For climate concerns, that means looking at the State Department’s role in the Paris agreement. On one hand, the Paris agreement isn’t about money, it’s about reducing emissions. On the other hand, it is about helping the entire world transition to clean energy — and that takes money.

Secretary of State Rex Tillerson has said he supports keeping the United States in the Paris climate agreement, the historic 2015 accord between nearly every country in the world to reduce greenhouse gas emissions. It will take no funding to nominally stay in the Paris agreement.

But not only has Trump has threatened to withdraw from the agreement — he has been very clear that no foreign aid will go to climate mitigation. The new State Department and USAID budget is 28 percent less than in 2016.

The proposed budget “eliminates the Global Climate Change Initiative and fulfills the President’s pledge to cease payments to the United Nations’ (UN) climate change programs by eliminating U.S. funding related to the Green Climate Fund and its two precursor Climate Investment Funds.”

The new budget is considered “America First” and “hard power,” not “soft power,” as Mulvaney characterized it. The Department of Defense is getting a $52 billion increase. The days of transferring money overseas are over — unless it’s in the form of military spending. The State Department, whose mission is to conduct foreign diplomacy and advise the president on foreign affairs, will have its hands tied.

One of the Obama administration’s last moves was to transfer $500 million — the country’s commitment for 2017 — to the UN’s Green Climate Fund. The Green Climate Fund supports low-carbon and resilience projects in developing nations. It’s a perfect example of soft power: bringing low-pollution energy and safety projects to countries in need.

So far, the United States has given $1 billion, $2 billion shy of the country’s total commitment. Under Trump, no more funding will be forthcoming.

Everything else is also climate related

Bloomberg published a story Wednesday saying the Obama administration had buried climate policy — and climate action funding — across many departments in order to “protect” the funding.

It’s true that many agencies are working on climate action, from readiness to mitigation to simple data collection. The National Oceanic and Atmospheric Administration (NOAA), which is housed in the Department of Commerce and looks pretty shaky, plays key role. Under the proposed budget, the satellite program will continue. However, “over $250 million in targeted National Oceanic and Atmospheric Administration (NOAA) grants and programs supporting coastal and marine management, research, and education including Sea Grant,” have been cut. (Commerce overall got a 10 percent budget increase.)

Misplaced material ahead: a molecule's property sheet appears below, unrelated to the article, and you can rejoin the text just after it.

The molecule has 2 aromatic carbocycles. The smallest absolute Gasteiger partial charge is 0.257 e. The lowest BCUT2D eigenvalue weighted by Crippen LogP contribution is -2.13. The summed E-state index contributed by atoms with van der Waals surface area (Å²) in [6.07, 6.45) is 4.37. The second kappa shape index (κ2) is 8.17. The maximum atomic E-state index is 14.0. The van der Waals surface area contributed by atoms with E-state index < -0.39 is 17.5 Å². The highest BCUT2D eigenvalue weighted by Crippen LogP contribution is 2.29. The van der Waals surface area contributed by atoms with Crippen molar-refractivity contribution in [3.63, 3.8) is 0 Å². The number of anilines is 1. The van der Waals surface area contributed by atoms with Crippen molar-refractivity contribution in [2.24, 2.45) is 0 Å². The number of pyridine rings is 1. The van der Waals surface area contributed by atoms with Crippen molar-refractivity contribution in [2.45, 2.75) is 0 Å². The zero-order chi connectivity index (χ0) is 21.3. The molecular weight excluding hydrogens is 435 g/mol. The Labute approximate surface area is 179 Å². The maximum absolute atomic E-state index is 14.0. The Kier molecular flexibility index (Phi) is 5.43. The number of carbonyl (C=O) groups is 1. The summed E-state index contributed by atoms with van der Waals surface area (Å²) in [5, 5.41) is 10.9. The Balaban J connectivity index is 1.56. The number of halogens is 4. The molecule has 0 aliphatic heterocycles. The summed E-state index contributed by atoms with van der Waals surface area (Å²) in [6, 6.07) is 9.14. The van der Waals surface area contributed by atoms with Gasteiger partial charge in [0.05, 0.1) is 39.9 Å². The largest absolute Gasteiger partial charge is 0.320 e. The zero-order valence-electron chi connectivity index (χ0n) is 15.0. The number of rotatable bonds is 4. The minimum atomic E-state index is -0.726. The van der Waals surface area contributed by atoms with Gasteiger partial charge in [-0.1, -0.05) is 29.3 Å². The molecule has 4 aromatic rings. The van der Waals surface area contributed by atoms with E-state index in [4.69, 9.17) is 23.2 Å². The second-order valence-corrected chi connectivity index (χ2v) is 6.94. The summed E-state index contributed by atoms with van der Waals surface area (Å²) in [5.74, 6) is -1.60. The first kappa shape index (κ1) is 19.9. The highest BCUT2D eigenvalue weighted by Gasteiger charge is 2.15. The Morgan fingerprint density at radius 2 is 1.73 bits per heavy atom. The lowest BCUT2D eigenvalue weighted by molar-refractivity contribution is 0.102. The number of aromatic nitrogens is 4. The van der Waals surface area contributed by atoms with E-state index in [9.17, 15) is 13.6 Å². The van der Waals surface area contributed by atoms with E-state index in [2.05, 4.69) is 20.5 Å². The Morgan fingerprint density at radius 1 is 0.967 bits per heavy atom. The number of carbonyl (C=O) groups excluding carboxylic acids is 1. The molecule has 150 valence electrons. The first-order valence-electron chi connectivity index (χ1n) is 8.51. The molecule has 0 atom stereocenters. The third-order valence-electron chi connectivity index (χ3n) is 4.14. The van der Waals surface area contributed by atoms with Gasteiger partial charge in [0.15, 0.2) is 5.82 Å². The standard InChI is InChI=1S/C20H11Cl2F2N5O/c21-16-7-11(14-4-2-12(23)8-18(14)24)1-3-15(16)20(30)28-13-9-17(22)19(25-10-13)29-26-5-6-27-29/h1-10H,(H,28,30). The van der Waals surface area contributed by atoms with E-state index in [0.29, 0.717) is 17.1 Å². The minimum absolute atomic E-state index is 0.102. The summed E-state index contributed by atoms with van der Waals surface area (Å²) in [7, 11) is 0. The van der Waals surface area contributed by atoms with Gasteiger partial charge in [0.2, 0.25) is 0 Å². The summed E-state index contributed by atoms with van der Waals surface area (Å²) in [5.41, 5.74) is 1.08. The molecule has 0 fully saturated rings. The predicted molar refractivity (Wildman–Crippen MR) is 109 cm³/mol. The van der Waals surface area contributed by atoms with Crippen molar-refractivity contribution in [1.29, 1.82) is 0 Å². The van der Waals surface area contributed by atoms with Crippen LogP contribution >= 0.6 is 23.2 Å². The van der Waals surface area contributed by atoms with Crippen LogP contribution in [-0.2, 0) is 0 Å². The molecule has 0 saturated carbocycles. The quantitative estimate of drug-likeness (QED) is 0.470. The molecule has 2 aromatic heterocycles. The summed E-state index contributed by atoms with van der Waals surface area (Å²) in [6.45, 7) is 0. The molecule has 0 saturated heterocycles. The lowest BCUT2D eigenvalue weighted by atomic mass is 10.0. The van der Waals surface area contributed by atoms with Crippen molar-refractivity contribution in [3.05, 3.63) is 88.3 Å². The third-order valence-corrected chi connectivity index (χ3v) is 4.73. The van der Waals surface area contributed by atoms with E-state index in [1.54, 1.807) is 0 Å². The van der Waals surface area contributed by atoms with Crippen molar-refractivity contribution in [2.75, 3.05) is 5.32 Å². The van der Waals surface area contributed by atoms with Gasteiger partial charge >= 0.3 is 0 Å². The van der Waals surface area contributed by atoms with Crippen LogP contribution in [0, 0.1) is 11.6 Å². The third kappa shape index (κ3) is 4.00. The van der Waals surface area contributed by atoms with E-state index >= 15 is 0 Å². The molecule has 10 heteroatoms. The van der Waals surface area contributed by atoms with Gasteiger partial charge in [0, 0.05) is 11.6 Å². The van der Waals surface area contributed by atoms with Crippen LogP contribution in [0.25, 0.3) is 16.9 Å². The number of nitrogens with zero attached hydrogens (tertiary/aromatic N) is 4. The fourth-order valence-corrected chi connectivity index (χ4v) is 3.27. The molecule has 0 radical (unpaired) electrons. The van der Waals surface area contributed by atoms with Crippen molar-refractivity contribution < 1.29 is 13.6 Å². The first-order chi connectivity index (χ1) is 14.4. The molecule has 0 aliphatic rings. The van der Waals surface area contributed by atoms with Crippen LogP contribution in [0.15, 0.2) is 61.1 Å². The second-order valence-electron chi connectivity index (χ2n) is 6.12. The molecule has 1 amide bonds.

NASA, which up until now has studied the Earth’s climate, as well as space, reports directly to the White House. Four “Earth science missions” have been cut.

In the Department of the Interior, you have the Bureau of Land Management and the Bureau of Ocean Energy Management, two agencies that play integral roles in the country’s oil, gas, coal, wind, and solar energy development. While the 12 percent decrease in DOI’s budget could have an impact — neither bureau’s budget was specifically outlined — it’s more likely that policy changes will play a bigger role in preventing the United States from meeting its climate goals than budget changes.

The Department of Agriculture’s water and wastewater loan and grant program — $498 million — has been cut.

All of these parts of the U.S. government, as well as many others, have worked to improve the country’s climate and environmental policy, but it’s incorrect to assume the only reason to spread climate policy throughout the government is to avoid cuts.

Climate change is the central, existential issue of our time. It is not an issue that one agency, or even one government, can address alone. And it touches every aspect of human life — agriculture, housing, transportation, health and well-being, and more.

There is no part of this country’s policies that should be ignoring climate change.

But as the new administration rolls out its new budget, climate change policies will to be the first to go.